Amherst uses cider to help open orchard

AMHERST – Less than two miles away from the Great Pumpkin Festival in Milford, the sweet smell of hay filled the air as people jubilantly celebrated another autumn fruit.

At the town’s first Cider Festival, hundreds of folks milled about the hillsides of the town-owned Lindabury Orchard at the top of Christian Hill Road. The event, which was organized by the Friends Of The Orchard organization, was put together to raise money to get the orchard up and running again.

The town bought the orchard last year, but the land hasn’t been run as an apple farm since 1995, according to Ellen Chapman of FOTO.

“We were trying to figure out a way to bring it back to a working orchard,” Chapman said, and the idea for the Cider Festival took off from there. “The money will be used for pruning, poison ivy eradication and treating the trees.”

FOTO’s goal is to get the orchard up and running as a pick-your-own operation within three years.

There was a lot of old-fashioned fun was to be had at Saturday’s event. As the sun began to set, kids hustled in sack races across the fields, tots piled onto a bed full of straw and a tug-of-war was taking place under the apple trees.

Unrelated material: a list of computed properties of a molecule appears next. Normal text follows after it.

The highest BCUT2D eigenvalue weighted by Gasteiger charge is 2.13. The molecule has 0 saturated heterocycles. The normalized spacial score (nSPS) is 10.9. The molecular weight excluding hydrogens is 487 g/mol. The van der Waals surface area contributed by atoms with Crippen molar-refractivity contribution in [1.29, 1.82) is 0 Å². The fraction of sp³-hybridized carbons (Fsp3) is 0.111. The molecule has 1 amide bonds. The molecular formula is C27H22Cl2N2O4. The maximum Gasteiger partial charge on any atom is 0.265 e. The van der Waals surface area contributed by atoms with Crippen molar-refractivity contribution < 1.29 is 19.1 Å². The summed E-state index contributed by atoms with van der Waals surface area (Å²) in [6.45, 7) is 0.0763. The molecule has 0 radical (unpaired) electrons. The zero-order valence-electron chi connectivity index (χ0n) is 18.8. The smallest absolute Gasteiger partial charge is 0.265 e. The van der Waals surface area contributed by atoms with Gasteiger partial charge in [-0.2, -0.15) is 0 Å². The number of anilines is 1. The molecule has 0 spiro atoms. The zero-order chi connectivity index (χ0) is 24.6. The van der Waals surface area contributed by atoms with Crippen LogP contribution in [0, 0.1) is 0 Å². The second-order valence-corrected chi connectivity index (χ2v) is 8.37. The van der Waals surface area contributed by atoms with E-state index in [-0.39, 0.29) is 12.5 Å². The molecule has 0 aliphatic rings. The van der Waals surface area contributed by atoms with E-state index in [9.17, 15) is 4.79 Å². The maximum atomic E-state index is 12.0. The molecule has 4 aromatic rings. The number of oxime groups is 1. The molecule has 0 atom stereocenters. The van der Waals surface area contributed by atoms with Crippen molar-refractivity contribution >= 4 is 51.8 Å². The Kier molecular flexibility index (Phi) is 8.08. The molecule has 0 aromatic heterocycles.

A strong dad twisted down the top of an apple press as his three children watched the cider drip into a plastic gallon jug.

But if cider and apples weren’t enough, Moulton’s Market provided hot dogs, bratwurst, chowder and chili to enjoy. Neighbors chatted while they waited in line for food and kids ran off toward playmates across the orchard.

Graham Hankey, FOTO treasurer, said the group hopes to make the Cider Festival an annual event. This year, the festival sold out with more than 500 tickets purchased.

“We hope that this will be a town orchard that the people from Amherst and surrounding towns could pick from,” Hankey said. “We really think that we could create a self-sustaining entity up here.”